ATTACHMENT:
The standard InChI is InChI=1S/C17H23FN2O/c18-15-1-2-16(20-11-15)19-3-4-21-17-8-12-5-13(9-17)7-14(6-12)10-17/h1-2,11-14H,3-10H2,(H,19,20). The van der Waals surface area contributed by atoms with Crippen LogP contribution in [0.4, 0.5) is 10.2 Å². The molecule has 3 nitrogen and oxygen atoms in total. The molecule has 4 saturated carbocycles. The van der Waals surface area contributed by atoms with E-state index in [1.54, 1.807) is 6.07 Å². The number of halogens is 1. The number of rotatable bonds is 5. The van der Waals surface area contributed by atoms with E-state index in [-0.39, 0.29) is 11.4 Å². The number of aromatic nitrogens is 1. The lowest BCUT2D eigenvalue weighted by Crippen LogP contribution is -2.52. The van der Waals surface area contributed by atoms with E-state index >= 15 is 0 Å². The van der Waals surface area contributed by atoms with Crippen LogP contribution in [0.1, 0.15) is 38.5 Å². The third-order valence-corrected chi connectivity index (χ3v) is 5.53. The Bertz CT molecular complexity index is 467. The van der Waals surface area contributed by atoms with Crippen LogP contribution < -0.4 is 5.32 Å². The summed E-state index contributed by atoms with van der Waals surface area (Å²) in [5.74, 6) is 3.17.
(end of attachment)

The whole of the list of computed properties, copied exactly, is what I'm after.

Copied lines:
The standard InChI is InChI=1S/C17H23FN2O/c18-15-1-2-16(20-11-15)19-3-4-21-17-8-12-5-13(9-17)7-14(6-12)10-17/h1-2,11-14H,3-10H2,(H,19,20). The van der Waals surface area contributed by atoms with Crippen LogP contribution in [0.4, 0.5) is 10.2 Å². The molecule has 3 nitrogen and oxygen atoms in total. The molecule has 4 saturated carbocycles. The van der Waals surface area contributed by atoms with E-state index in [1.54, 1.807) is 6.07 Å². The number of halogens is 1. The number of rotatable bonds is 5. The van der Waals surface area contributed by atoms with E-state index in [-0.39, 0.29) is 11.4 Å². The number of aromatic nitrogens is 1. The lowest BCUT2D eigenvalue weighted by Crippen LogP contribution is -2.52. The van der Waals surface area contributed by atoms with E-state index >= 15 is 0 Å². The van der Waals surface area contributed by atoms with Crippen LogP contribution in [0.1, 0.15) is 38.5 Å². The third-order valence-corrected chi connectivity index (χ3v) is 5.53. The Bertz CT molecular complexity index is 467. The van der Waals surface area contributed by atoms with Crippen LogP contribution < -0.4 is 5.32 Å². The summed E-state index contributed by atoms with van der Waals surface area (Å²) in [5.74, 6) is 3.17.